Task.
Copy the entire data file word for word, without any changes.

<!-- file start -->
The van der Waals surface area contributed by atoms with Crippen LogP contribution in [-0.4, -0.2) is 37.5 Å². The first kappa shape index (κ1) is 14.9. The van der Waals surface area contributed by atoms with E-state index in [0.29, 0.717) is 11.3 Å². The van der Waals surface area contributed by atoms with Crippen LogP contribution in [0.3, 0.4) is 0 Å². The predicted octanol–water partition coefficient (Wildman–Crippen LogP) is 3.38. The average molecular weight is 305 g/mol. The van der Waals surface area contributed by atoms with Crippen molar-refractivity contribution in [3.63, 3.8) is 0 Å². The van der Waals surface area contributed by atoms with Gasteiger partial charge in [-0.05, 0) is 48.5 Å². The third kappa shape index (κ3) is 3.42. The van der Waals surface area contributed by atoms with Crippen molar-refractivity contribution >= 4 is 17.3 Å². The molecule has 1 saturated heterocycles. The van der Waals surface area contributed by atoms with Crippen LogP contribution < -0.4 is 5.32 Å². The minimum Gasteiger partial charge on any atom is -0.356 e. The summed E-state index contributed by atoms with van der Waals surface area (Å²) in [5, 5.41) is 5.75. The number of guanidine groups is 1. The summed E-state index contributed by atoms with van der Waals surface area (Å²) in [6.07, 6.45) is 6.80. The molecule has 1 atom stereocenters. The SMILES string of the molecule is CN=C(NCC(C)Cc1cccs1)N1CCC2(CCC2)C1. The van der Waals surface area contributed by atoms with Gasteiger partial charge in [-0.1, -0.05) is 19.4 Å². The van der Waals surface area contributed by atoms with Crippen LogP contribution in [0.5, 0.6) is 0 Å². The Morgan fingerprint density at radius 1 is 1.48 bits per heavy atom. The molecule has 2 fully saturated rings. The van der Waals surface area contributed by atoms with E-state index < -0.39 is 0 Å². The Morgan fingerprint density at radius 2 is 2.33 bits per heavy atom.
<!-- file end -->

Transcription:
The van der Waals surface area contributed by atoms with Crippen LogP contribution in [-0.4, -0.2) is 37.5 Å². The first kappa shape index (κ1) is 14.9. The van der Waals surface area contributed by atoms with E-state index in [0.29, 0.717) is 11.3 Å². The van der Waals surface area contributed by atoms with Crippen LogP contribution in [0.3, 0.4) is 0 Å². The predicted octanol–water partition coefficient (Wildman–Crippen LogP) is 3.38. The average molecular weight is 305 g/mol. The van der Waals surface area contributed by atoms with Crippen molar-refractivity contribution in [3.63, 3.8) is 0 Å². The van der Waals surface area contributed by atoms with Gasteiger partial charge in [-0.05, 0) is 48.5 Å². The third kappa shape index (κ3) is 3.42. The van der Waals surface area contributed by atoms with Crippen molar-refractivity contribution >= 4 is 17.3 Å². The molecule has 1 saturated heterocycles. The van der Waals surface area contributed by atoms with Crippen LogP contribution < -0.4 is 5.32 Å². The minimum Gasteiger partial charge on any atom is -0.356 e. The summed E-state index contributed by atoms with van der Waals surface area (Å²) in [5, 5.41) is 5.75. The number of guanidine groups is 1. The summed E-state index contributed by atoms with van der Waals surface area (Å²) in [6.07, 6.45) is 6.80. The molecule has 1 atom stereocenters. The SMILES string of the molecule is CN=C(NCC(C)Cc1cccs1)N1CCC2(CCC2)C1. The van der Waals surface area contributed by atoms with Gasteiger partial charge in [-0.1, -0.05) is 19.4 Å². The van der Waals surface area contributed by atoms with Crippen LogP contribution in [0.5, 0.6) is 0 Å². The Morgan fingerprint density at radius 1 is 1.48 bits per heavy atom. The molecule has 2 fully saturated rings. The van der Waals surface area contributed by atoms with E-state index < -0.39 is 0 Å². The Morgan fingerprint density at radius 2 is 2.33 bits per heavy atom.